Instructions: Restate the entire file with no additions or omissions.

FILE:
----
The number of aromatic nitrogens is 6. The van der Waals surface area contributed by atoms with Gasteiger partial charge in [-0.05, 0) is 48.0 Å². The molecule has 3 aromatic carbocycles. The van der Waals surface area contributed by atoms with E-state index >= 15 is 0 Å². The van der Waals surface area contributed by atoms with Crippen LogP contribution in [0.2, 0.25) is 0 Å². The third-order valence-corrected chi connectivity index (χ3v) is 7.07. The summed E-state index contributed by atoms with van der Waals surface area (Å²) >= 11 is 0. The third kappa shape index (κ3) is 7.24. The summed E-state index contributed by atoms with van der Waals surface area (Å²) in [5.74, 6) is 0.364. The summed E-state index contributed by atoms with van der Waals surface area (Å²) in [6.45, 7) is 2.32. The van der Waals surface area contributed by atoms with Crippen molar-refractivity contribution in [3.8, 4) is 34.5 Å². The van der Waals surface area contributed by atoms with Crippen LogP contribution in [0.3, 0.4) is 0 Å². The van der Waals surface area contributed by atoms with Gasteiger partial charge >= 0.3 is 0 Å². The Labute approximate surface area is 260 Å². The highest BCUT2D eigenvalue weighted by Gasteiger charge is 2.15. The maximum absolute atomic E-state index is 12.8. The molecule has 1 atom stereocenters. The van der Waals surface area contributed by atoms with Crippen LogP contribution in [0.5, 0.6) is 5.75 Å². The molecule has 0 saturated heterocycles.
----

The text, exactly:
The number of aromatic nitrogens is 6. The van der Waals surface area contributed by atoms with Gasteiger partial charge in [-0.05, 0) is 48.0 Å². The molecule has 3 aromatic carbocycles. The van der Waals surface area contributed by atoms with E-state index >= 15 is 0 Å². The van der Waals surface area contributed by atoms with Crippen LogP contribution in [0.2, 0.25) is 0 Å². The third-order valence-corrected chi connectivity index (χ3v) is 7.07. The summed E-state index contributed by atoms with van der Waals surface area (Å²) >= 11 is 0. The third kappa shape index (κ3) is 7.24. The summed E-state index contributed by atoms with van der Waals surface area (Å²) in [5.74, 6) is 0.364. The summed E-state index contributed by atoms with van der Waals surface area (Å²) in [6.45, 7) is 2.32. The van der Waals surface area contributed by atoms with Crippen molar-refractivity contribution in [3.8, 4) is 34.5 Å². The van der Waals surface area contributed by atoms with Crippen LogP contribution in [0.3, 0.4) is 0 Å². The van der Waals surface area contributed by atoms with Gasteiger partial charge >= 0.3 is 0 Å². The Labute approximate surface area is 260 Å². The highest BCUT2D eigenvalue weighted by Gasteiger charge is 2.15. The maximum absolute atomic E-state index is 12.8. The molecule has 1 atom stereocenters. The van der Waals surface area contributed by atoms with Crippen LogP contribution in [0.5, 0.6) is 5.75 Å². The molecule has 0 saturated heterocycles.